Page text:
We understand that it’s fundamentally unknowable but, for some reason, we like to believe that someone can tell us what the future holds. Unfortunately, financial journalists, especially at this time of year, often pander to this desire.

Resourceful investing in 2011 was a typical (and to my mind, potentially misleading) example of the genotype. The article began by citing what “the institutions” foresee in 2011; “higher stock market prices driven by the big and small miners and the groups that supply those companies”.

It went on to say that “(b)y contrast there is no joy in banking, retailing and many other local areas of the economy, including the groups that supply the domestic building industry.”

It’s not clear whether the author is talking about the situation in the real economy, or the prospects for stocks in these sectors - a crucial distinction that’s easy to miss.
Spotting trends in the “real” economy is one thing, but directly translating those trends into projected stock market movements is quite another.
And that’s what the journalist seems to do in the next line; “If that’s the way things are going to be in 2011 then the obvious strategy is to raise the percentage of your portfolio held in miners and mining related stocks.”
This conclusion does not necessarily follow. The stockmarket is frequently referred to as a “discounting machine”. Investors look to the future and incorporate the trends they believe they can see ahead into today’s share prices.
The journalist's contention that increasing your exposure to mining and mining-related stocks is “the obvious strategy” can only be justified by saying that you expect these companies to perform even better than investors already expect. And they’re expecting rather a lot. Prices in the sector have been on the boil for more than six months.
The opposite applies to the banking, retailing and building-related stocks. The prices of stocks in these sectors have already been belted, incorporating lower future expectations into their prices.

The risk the author runs - and his readers may unwittingly be assuming - is conflating current business trends with future movements in share prices. These are not the same thing.
If investors have done their job properly (and sometimes they don’t), obvious trends should already be fully reflected in current prices. If so, then by increasing the percentage of mining stocks in your portfolio today, as recommended, you risk buying near the top.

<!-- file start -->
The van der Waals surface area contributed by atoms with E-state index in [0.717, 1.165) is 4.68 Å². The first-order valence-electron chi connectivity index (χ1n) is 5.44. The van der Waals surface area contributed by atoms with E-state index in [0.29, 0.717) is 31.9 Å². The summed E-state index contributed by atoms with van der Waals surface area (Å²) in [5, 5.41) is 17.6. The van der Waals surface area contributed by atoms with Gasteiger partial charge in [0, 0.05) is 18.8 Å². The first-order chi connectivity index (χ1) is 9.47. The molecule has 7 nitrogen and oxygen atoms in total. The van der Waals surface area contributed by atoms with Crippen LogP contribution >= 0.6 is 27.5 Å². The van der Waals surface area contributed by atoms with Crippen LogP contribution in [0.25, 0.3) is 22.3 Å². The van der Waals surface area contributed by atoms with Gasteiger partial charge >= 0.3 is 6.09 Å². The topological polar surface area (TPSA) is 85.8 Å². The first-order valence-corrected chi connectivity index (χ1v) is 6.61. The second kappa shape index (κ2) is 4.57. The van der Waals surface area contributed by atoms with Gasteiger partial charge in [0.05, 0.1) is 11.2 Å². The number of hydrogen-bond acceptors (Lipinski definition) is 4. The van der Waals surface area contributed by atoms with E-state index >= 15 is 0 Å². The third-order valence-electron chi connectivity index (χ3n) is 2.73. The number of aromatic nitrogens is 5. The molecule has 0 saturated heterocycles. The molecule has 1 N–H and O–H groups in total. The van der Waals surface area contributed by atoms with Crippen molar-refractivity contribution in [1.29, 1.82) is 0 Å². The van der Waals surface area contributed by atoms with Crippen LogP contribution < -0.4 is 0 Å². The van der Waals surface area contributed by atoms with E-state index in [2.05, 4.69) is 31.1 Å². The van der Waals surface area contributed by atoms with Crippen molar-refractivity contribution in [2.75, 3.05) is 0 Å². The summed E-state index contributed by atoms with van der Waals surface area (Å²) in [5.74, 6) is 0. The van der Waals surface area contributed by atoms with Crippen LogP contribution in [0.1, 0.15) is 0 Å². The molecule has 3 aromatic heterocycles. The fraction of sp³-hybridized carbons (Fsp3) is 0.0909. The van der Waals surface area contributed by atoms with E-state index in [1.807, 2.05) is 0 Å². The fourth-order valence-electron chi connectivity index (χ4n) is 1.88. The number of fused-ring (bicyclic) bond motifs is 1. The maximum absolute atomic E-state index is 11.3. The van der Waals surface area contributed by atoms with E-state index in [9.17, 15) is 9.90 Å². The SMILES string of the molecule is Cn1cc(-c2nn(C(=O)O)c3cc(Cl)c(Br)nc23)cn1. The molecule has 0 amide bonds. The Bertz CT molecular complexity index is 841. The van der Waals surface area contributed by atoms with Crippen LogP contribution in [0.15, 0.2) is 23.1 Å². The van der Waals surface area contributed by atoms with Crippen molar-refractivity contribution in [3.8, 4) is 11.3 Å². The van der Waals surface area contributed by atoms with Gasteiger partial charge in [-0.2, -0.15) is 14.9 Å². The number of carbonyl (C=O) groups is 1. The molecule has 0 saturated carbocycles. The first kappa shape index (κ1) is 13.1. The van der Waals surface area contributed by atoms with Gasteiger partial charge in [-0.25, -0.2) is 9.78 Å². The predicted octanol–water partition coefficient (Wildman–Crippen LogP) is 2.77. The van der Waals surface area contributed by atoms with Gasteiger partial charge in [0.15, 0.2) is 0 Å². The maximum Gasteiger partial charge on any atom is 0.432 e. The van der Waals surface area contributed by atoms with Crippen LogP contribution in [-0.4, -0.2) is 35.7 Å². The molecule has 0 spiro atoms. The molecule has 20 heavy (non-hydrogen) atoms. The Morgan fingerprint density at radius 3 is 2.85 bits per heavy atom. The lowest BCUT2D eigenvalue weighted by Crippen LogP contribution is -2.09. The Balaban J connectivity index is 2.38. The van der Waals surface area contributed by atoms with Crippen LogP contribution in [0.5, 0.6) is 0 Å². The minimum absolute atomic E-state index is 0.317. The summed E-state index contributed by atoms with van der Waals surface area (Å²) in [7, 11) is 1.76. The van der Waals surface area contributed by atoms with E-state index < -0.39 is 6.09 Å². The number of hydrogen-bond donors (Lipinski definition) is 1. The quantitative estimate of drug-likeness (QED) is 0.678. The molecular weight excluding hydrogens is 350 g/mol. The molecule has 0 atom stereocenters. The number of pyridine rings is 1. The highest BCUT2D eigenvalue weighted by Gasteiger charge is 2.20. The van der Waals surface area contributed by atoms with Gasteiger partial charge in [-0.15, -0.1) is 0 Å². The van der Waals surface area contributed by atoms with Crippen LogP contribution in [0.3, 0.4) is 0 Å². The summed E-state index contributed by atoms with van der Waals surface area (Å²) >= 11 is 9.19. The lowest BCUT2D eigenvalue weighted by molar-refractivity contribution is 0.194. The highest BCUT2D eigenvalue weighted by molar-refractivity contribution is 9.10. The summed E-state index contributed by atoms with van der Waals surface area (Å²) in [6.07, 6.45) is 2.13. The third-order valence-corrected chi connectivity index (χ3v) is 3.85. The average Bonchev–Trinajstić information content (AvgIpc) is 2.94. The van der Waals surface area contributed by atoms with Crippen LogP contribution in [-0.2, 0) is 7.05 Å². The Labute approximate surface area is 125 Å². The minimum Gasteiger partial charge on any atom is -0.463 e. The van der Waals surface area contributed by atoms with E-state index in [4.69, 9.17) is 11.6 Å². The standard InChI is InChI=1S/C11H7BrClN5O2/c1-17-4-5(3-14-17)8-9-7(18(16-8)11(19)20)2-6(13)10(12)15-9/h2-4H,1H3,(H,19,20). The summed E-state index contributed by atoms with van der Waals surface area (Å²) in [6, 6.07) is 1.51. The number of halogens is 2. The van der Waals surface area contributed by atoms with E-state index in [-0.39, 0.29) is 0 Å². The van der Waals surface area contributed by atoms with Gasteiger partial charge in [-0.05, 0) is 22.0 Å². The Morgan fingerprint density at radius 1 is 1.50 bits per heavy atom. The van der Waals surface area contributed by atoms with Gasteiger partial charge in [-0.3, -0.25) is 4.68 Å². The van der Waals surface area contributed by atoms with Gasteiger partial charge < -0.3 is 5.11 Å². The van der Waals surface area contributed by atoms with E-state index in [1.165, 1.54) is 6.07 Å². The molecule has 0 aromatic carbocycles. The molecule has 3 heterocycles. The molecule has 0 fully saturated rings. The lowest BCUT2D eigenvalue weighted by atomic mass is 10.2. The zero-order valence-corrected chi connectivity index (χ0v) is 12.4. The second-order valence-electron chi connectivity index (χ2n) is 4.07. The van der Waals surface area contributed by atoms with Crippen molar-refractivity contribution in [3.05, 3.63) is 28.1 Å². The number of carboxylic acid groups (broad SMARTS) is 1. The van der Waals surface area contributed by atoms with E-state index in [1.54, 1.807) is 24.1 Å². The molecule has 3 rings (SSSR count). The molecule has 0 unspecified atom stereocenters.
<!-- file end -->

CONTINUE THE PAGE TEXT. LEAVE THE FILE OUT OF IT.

Buying some miners and mining-related stocks now may make some sense (we have a handful on our current buy list at The Intelligent Investor) but not for the reasons put forward in the article. As author and fund manager Michael Lewitt says, “The sharemarket is not an economy, even though it plays one on TV”.

Missing out

What makes the advice implied in this article doubly dangerous is that, because the market has already gone up, more people may be susceptible to it; fearing that they’ll miss out on further moves.

The sharemarket can inspire odd behaviour in us. Where else do people get excited when the price of something they are thinking of buying is marked up?

For newer investors, this is a potentially expensive trap, which is why our team has prepared a New Year’s educational program starting on 1 February .

Instead of chasing prices up, losing money and swearing off the sharemarket altogether, I’d rather see investors do what we do in other areas of our lives; take advantage of lower prices (in the next downturn). Instead, inexperienced investors are often scared off by them.

Low prices are usually the result of uncertainty about the future, about things going wrong rather than right. That’s in stark contrast to the illusory clarity offered by forecasters and others interested in predicting the future.

Over the next few weeks, that’s what I'll be focusing on in this column; what might go wrong.

Because genuine stock opportunities are more common when things go awry than when we have what Warren Buffett calls a “cheery consensus”.

This article contains general investment advice only (under AFSL 282288).
Greg Hoffman is research director of The Intelligent Investor.